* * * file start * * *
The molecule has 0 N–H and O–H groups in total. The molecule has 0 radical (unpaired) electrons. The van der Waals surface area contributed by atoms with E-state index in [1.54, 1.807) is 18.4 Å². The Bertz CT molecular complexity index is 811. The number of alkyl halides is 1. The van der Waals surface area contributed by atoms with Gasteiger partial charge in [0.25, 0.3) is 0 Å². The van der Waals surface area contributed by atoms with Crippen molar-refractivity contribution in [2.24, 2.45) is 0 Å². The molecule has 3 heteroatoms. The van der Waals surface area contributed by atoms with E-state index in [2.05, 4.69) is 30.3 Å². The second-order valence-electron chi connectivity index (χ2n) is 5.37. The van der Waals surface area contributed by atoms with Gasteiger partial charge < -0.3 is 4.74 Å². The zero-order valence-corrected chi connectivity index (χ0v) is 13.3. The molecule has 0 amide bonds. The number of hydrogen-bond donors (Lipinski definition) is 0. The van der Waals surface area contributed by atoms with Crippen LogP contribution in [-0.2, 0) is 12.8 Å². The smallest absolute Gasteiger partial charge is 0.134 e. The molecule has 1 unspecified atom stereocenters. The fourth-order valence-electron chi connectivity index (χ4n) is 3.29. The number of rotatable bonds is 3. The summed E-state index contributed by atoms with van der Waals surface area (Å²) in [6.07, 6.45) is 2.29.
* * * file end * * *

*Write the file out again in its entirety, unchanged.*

The molecule has 0 N–H and O–H groups in total. The molecule has 0 radical (unpaired) electrons. The van der Waals surface area contributed by atoms with E-state index in [1.54, 1.807) is 18.4 Å². The Bertz CT molecular complexity index is 811. The number of alkyl halides is 1. The van der Waals surface area contributed by atoms with Gasteiger partial charge in [0.25, 0.3) is 0 Å². The van der Waals surface area contributed by atoms with Crippen molar-refractivity contribution in [2.24, 2.45) is 0 Å². The molecule has 3 heteroatoms. The van der Waals surface area contributed by atoms with E-state index in [2.05, 4.69) is 30.3 Å². The second-order valence-electron chi connectivity index (χ2n) is 5.37. The van der Waals surface area contributed by atoms with Gasteiger partial charge < -0.3 is 4.74 Å². The zero-order valence-corrected chi connectivity index (χ0v) is 13.3. The molecule has 0 amide bonds. The number of hydrogen-bond donors (Lipinski definition) is 0. The van der Waals surface area contributed by atoms with Crippen LogP contribution in [-0.2, 0) is 12.8 Å². The smallest absolute Gasteiger partial charge is 0.134 e. The molecule has 1 unspecified atom stereocenters. The fourth-order valence-electron chi connectivity index (χ4n) is 3.29. The number of rotatable bonds is 3. The summed E-state index contributed by atoms with van der Waals surface area (Å²) in [6.07, 6.45) is 2.29.